As a member of the School Board, Gomez Schmidt, 48, is looking to prioritize the selection of a new, research-based reading curriculum for elementary students, building trust in the district with families, improving accountability and transparency, and effectively managing the budget.
The 32-year-old Pearson had made finding ways to expand 4-year-old kindergarten to a full-day program a pillar of her campaign, along with prioritizing teacher autonomy in the classroom and growing district partnerships with nonprofits and businesses.
Last week, it was announced Matthew Gutierrez would no longer be taking the Madison superintendent position, but instead is staying on as head of his suburban San Antonio school district.
It’s unclear whether Gomez Schmidt — who will be sworn in April 27 — will have a say on who replaces Gutierrez to become the School District’s next leader as the board still needs to weigh its options and come up with a timeline for moving forward.
The board met Monday night in closed session to discuss the superintendent situation, and a news conference on the topic is scheduled for Tuesday.
Additionally, the winners will likely decide on two November ballot asks of taxpayers — tentatively a $317 million facilities referendum and a $33 million operating referendum — which was planned to be voted on later this month.
A disappointed Strong said over the phone Monday night that “the voters have spoken and it is what it is,” while adding his congratulations to Vander Meulen. He cited the starting, stopping and restarting of his campaign due to a health issue in January along with the COVID-19 pandemic as challenges for his campaign, limiting his opportunities to canvass.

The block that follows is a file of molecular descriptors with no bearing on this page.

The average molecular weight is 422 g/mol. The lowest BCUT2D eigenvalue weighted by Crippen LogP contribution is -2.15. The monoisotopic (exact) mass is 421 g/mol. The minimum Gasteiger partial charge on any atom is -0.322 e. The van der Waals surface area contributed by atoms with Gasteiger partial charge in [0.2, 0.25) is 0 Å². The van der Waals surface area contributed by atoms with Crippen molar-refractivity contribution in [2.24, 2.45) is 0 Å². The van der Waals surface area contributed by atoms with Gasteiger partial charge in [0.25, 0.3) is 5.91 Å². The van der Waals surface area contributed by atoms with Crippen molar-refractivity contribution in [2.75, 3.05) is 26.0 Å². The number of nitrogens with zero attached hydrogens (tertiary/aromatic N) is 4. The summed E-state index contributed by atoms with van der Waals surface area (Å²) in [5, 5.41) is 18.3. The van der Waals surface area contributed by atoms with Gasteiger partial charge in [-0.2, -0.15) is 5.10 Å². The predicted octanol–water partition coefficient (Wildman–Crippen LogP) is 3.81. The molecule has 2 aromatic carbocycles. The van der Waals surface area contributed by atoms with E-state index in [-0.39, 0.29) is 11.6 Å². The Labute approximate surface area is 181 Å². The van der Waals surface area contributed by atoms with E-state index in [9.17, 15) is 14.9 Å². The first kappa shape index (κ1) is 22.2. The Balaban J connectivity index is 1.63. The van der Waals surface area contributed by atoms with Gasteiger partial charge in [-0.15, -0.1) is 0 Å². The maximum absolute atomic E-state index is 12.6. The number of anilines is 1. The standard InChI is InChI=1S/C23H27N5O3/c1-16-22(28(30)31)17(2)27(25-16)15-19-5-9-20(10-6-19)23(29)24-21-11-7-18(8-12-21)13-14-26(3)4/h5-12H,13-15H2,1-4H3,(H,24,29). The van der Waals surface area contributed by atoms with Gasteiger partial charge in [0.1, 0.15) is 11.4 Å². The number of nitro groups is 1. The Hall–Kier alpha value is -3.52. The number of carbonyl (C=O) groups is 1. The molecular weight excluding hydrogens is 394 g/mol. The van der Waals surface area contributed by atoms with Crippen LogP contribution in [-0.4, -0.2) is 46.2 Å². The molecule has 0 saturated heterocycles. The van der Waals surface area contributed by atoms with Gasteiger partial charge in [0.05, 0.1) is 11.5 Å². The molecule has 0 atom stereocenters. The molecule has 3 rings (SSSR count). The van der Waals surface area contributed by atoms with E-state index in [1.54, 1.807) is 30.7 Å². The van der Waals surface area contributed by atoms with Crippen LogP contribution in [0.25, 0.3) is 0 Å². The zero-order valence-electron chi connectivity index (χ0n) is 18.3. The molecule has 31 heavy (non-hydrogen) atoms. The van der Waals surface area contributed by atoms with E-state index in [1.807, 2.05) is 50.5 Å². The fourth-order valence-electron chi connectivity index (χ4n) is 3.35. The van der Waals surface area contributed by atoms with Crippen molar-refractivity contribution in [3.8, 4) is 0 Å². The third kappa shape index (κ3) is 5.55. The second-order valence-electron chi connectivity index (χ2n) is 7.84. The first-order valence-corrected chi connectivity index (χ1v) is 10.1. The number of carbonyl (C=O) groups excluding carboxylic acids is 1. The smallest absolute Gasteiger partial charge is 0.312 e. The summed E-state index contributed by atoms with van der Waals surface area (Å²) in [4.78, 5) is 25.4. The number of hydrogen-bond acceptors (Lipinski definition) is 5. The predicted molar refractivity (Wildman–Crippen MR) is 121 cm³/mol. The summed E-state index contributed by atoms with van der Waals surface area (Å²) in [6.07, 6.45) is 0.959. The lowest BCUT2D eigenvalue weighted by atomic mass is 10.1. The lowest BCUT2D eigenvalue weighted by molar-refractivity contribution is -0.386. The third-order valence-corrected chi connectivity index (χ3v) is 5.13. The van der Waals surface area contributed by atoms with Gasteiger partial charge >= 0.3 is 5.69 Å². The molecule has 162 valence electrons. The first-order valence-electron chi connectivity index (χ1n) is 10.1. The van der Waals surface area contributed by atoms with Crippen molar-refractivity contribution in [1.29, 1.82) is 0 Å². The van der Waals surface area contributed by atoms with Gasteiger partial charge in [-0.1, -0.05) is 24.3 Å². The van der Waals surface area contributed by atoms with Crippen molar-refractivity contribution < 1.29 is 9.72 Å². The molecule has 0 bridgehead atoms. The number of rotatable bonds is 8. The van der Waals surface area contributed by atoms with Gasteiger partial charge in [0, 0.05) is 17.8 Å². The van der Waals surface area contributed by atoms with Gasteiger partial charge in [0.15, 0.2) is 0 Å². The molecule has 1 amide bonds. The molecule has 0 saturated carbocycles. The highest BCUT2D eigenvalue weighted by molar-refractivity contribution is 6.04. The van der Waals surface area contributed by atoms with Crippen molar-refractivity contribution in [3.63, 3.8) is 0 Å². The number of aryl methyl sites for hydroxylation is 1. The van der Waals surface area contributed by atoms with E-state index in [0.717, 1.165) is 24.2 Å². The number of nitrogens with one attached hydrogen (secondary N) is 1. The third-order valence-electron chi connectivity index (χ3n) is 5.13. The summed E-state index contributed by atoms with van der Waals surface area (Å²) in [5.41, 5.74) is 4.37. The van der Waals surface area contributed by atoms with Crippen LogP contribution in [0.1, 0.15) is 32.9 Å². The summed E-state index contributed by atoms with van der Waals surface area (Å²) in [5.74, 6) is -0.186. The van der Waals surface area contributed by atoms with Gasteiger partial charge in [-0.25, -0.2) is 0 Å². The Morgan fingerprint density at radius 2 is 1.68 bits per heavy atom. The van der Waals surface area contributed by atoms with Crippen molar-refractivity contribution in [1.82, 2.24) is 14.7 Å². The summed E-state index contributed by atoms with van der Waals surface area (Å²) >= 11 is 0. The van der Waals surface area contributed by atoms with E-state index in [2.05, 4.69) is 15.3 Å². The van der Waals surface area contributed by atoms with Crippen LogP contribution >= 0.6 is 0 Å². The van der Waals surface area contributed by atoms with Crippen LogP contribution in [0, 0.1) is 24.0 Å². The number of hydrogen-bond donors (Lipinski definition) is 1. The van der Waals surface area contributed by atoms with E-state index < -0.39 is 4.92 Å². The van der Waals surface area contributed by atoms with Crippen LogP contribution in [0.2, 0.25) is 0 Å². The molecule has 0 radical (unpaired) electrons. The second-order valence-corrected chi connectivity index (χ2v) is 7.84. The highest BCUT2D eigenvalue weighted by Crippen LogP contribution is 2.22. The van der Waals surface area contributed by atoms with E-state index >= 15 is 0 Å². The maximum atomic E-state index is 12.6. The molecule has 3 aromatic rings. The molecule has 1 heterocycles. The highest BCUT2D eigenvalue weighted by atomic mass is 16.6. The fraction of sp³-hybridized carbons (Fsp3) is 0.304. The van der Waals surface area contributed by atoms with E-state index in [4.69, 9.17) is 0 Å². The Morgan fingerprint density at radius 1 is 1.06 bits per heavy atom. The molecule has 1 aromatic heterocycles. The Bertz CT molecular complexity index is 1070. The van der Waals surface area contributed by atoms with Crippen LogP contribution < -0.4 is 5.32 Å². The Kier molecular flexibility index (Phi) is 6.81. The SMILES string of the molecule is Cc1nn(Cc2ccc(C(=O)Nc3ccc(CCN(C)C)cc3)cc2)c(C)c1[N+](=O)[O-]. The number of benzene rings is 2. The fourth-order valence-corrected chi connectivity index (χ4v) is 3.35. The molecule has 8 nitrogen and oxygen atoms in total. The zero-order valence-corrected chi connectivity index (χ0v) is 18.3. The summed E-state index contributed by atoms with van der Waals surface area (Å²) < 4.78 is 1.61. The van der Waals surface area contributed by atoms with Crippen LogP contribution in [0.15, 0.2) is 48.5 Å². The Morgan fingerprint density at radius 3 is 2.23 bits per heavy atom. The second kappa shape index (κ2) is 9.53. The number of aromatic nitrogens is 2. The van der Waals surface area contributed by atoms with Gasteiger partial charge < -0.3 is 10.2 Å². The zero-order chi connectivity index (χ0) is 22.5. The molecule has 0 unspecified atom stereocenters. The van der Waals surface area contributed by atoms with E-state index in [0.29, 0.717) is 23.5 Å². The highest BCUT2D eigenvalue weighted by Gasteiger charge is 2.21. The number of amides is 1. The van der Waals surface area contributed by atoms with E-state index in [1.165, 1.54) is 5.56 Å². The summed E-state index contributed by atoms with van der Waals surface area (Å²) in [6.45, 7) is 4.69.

He said he still believes each of the comprehensive high schools should have a school resource officer and he hopes to see how he can help lower the disparities in out-of-school suspensions for black students, an issue he talked about often during his campaign.
“I’m going to continue my efforts with that and see what I can do to help to reduce those disparities and just make sure that all of our kids are getting a good, quality education,” he said.
Notes, links and commentary on Madison’s planned 2020 tax and spending increase referendum plans.
“The data clearly indicate that being able to read is not a requirement for graduation at (Madison) East, especially if you are black or Hispanic”.
Madison’s taxpayer supported K-12 school district, despite spending far more than most, has long tolerated disastrous reading results.
In addition, Madison recently expanded its least diverse schools.
April, 2020 election results.